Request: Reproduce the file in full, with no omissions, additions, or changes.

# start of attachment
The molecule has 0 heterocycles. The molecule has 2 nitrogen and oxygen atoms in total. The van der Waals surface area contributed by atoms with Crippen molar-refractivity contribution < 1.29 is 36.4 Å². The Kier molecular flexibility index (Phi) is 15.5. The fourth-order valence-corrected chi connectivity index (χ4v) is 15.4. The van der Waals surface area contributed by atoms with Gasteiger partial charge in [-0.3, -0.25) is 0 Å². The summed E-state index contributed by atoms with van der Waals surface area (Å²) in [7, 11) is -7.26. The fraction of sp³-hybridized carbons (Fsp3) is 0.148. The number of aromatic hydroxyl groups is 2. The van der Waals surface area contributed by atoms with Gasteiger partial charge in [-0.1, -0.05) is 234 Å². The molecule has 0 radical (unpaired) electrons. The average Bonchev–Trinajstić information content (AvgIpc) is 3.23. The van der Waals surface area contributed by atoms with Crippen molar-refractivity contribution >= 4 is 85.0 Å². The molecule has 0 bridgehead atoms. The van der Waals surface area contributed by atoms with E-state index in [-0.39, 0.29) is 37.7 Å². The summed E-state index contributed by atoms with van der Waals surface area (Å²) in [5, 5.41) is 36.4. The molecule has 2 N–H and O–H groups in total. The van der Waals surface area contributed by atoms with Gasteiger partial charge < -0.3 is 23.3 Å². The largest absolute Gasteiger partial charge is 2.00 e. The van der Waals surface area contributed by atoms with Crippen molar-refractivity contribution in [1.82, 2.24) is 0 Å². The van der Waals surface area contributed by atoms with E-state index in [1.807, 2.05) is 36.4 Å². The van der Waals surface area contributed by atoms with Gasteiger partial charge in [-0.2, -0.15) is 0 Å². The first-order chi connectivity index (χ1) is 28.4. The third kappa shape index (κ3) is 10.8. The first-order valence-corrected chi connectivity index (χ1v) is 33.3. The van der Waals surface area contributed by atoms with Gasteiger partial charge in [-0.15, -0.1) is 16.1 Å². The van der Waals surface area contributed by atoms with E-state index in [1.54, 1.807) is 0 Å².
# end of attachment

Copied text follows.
The molecule has 0 heterocycles. The molecule has 2 nitrogen and oxygen atoms in total. The van der Waals surface area contributed by atoms with Crippen molar-refractivity contribution < 1.29 is 36.4 Å². The Kier molecular flexibility index (Phi) is 15.5. The fourth-order valence-corrected chi connectivity index (χ4v) is 15.4. The van der Waals surface area contributed by atoms with Gasteiger partial charge in [-0.3, -0.25) is 0 Å². The summed E-state index contributed by atoms with van der Waals surface area (Å²) in [7, 11) is -7.26. The fraction of sp³-hybridized carbons (Fsp3) is 0.148. The number of aromatic hydroxyl groups is 2. The van der Waals surface area contributed by atoms with Gasteiger partial charge in [-0.1, -0.05) is 234 Å². The molecule has 0 radical (unpaired) electrons. The average Bonchev–Trinajstić information content (AvgIpc) is 3.23. The van der Waals surface area contributed by atoms with Crippen molar-refractivity contribution >= 4 is 85.0 Å². The molecule has 0 bridgehead atoms. The van der Waals surface area contributed by atoms with E-state index in [-0.39, 0.29) is 37.7 Å². The summed E-state index contributed by atoms with van der Waals surface area (Å²) in [5, 5.41) is 36.4. The molecule has 2 N–H and O–H groups in total. The van der Waals surface area contributed by atoms with Gasteiger partial charge < -0.3 is 23.3 Å². The largest absolute Gasteiger partial charge is 2.00 e. The van der Waals surface area contributed by atoms with Crippen molar-refractivity contribution in [1.82, 2.24) is 0 Å². The van der Waals surface area contributed by atoms with E-state index in [1.807, 2.05) is 36.4 Å². The van der Waals surface area contributed by atoms with Gasteiger partial charge in [-0.2, -0.15) is 0 Å². The first-order chi connectivity index (χ1) is 28.4. The third kappa shape index (κ3) is 10.8. The first-order valence-corrected chi connectivity index (χ1v) is 33.3. The van der Waals surface area contributed by atoms with Gasteiger partial charge in [-0.15, -0.1) is 16.1 Å². The van der Waals surface area contributed by atoms with E-state index in [1.54, 1.807) is 0 Å².